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Joshua Isenberg, right, poses for a photo with his father, David, is the family’s Hartford City, Ind., home. Last month, Joshua donated one of his kidneys to his father, who has been undergoing dialysis treatment for the past nine months.
Joshua Isenberg, right, poses for a photo with his father, David, is the family’s Hartford City, Ind., home. Last month, Joshua donated one of his kidneys to his father, who has been undergoing dialysis treatment for the past nine months. (Photo courtesy of Joshua Isenberg)

Thanks to Joshua Isenberg’s big heart, his dad has a new kidney.

Last month, the 24- year-old Naples, Italy-based sailor donated a kidney to his father, David.

David Isenberg’s ordeal began in February when his kidneys failed because of high blood pressure. For about nine months, the 54-year-old man endured dialysis treatments three times a week, four hours each time.

“It took everything out of you and was quite an ordeal to get through, but it was the only way to maintain life — though really, it wasn’t much of a life to maintain,” David Isenberg said.

It was hard for Joshua Isenberg to take.

“When I saw my dad in February, there were … tubes hanging out of his chest; he was hooked up to a dialysis machine; and he wasn’t doing very good,” Joshua Isenberg said. “The doctors put him on a donor list and told us it could take a couple of years before they found a donor.

“My dad didn’t have a couple of years.”

Unbeknownst to his father, the third class petty officer sought a test kit to see if he might be an organ donor match. Results showed Joshua Isenberg couldn’t have been a better match.

“You couldn’t get any closer to what me and my dad were,” the postal clerk said Tuesday in a phone interview from his home in Hartford City, Ind.

But to be a donor, he’d have to go through surgery. He’d live the rest of his life on one kidney alone.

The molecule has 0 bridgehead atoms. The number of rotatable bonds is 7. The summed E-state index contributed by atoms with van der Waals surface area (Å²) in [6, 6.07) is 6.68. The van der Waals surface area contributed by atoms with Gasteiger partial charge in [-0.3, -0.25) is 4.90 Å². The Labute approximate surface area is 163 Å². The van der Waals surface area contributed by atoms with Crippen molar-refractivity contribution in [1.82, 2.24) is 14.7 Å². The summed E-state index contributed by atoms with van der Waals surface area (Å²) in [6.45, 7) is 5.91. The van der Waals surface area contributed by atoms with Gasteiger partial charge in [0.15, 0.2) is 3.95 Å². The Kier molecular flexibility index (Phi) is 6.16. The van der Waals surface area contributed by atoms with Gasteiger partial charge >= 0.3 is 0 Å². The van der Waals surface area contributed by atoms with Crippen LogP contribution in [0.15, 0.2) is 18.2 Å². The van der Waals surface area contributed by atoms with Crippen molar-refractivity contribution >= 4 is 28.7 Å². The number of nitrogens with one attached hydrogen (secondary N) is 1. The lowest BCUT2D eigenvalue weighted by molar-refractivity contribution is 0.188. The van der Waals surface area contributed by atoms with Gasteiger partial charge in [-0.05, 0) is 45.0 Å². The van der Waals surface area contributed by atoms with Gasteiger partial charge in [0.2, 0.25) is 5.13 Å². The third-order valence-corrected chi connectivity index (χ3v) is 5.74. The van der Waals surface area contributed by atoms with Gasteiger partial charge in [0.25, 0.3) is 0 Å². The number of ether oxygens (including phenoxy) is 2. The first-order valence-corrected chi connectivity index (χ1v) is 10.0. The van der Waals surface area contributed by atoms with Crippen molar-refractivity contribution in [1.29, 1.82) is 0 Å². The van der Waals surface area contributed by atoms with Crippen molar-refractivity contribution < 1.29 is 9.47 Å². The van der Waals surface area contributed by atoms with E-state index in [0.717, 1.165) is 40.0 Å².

“I didn’t want him to go through with it,” David Isenberg said. “It would be too much of an ordeal to put him through.

“But he went behind my back to have [testing] done. I told him I couldn’t ask that of him. He told me I wasn’t asking. I was so very proud of him at that moment. … Joshua has the biggest heart of anyone I know.”

Actually, Joshua Isenberg was less concerned about the surgery than asking his supervisors for time off.

It’s unheard of for someone in Isenberg’s job — postal clerk at Naval Support Activity Naples — to take vacation during the Thanksgiving and Christmas season, when it’s three times busier than any other point in the year.

“I really want to thank the supply department for all their help,” the sailor said, which included tracking down contacts for the test kit, making appointments at the local Navy hospital, kicking in some money to help get him home — and most of all, giving him the time off from work.

Joshua Isenberg’s donation won’t adversely impact his service in the Navy, he said.

“The only impact on me is that doctors told me they don’t want me to do contact sports. I guess I’ll have to cancel that NFL draft then.”

Both father and son say they healing remarkably well.

“I’m doing great, getting better every day,” David Isenberg said. “I really love my son for doing this. It’s a great, great Christmas gift, I can tell you that.”

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